But some, like Rep. Fortney "Pete" Stark (D-Calif.), say that Medicare pays HMOs too much, and that they really have nothing to complain about.
According to Stark's office, a Congressional Budget Office analysis shows that the 1997 budget law removed HCFA's ability to recover overpayments when healthcare inflation is lower than expected--a provision that cost Medicare $800 million in 1997 alone.
In August 1999, after the release of an HHS' inspector general's report on overpayments to Medicare HMOs, Stark called for annual audits of the amounts that HMOs bill Medicare for overhead costs.
"We have long pointed out the ways that Medicare is overpaying HMOs," says a Stark aide. "That's just a reality."
Rainy forecast. It's unclear how many plans will announce their withdrawals come July 3, but health plans are already dropping hints that things will get worse before they get better.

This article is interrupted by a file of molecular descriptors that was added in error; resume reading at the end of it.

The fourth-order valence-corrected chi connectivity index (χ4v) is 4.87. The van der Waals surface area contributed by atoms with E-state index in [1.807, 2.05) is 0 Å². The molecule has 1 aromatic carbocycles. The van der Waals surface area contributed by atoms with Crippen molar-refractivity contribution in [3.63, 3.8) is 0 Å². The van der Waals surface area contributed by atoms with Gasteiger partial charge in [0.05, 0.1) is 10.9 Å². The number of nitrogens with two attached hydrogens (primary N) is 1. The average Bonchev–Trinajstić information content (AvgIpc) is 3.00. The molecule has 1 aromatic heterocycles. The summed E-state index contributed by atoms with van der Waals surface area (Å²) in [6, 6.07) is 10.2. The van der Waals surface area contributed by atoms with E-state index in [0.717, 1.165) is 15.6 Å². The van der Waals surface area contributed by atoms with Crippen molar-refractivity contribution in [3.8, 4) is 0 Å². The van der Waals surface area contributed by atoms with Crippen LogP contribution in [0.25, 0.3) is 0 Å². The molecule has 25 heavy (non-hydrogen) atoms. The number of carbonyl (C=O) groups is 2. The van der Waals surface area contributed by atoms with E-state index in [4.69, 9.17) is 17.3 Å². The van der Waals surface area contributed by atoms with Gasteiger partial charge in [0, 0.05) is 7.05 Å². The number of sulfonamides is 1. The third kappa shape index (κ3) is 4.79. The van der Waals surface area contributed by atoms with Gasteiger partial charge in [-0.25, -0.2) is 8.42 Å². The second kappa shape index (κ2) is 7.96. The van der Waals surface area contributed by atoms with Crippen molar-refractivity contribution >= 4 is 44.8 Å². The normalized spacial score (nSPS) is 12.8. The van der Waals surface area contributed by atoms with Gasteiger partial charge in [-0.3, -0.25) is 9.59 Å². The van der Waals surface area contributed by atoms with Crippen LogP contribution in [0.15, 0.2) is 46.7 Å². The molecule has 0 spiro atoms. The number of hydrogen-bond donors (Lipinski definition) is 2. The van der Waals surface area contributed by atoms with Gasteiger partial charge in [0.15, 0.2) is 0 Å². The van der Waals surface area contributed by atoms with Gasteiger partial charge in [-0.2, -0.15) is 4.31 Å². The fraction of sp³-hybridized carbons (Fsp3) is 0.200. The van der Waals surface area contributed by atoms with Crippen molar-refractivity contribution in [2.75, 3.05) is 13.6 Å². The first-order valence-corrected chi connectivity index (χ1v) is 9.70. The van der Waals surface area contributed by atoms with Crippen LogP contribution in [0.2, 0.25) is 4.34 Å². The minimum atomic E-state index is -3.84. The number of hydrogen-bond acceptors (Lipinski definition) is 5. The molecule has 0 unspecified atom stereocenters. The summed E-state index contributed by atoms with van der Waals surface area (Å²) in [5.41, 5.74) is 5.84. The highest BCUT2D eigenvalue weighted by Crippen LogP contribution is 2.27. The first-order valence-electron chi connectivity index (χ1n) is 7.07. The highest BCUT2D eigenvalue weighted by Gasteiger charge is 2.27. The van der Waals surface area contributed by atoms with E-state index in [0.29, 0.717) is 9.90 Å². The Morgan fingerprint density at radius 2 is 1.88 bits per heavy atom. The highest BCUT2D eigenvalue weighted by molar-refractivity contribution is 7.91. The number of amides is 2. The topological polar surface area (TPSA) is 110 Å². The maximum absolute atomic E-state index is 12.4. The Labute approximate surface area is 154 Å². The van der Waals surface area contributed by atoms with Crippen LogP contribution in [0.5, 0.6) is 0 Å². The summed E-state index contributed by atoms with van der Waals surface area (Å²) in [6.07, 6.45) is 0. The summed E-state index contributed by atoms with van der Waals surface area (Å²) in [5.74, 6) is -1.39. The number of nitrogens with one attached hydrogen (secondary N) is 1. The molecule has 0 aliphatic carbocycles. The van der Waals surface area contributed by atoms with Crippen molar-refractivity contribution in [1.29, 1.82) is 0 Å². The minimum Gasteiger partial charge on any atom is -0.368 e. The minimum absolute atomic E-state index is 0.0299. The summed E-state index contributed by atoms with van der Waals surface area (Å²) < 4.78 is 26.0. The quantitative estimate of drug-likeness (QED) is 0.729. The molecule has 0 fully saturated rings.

The American Association of Health Plans, which is lobbying Congress to put $13 billion more into Medicare managed care during the next five years, predicts another deluge of dropouts.
In 1998 and again in 1999, PacifiCare announced some exits from markets because hospitals and medical groups declined to participate. Last year, the plan announced its withdrawal from California's Merced and Mariposa counties and some of Madera County for exactly that reason.
PacifiCare is still evaluating markets for Secure Horizons, which has close to 1 million members nationwide, including 575,000 in California.
"I'm sure we'll see more plans leaving areas where there aren't participating providers," PacifiCare's Brady says.
Sometimes, the business relationship can be salvaged.
Panza, of Monongahela Valley, says his hospital eventually worked something out with Highmark Blue Cross' Security Blue HMO.
Mon Valley, as the hospital is called, depends a lot on Medicare revenue--more than 70% of its patients are age 65 or over. About 25% of its Medicare revenue comes from three HMOs, including Security Blue.
At the same time, Medicare depends on Mon Valley to provide care for area residents, Panza says, giving the hospital some clout in the negotiation of Medicare contract terms.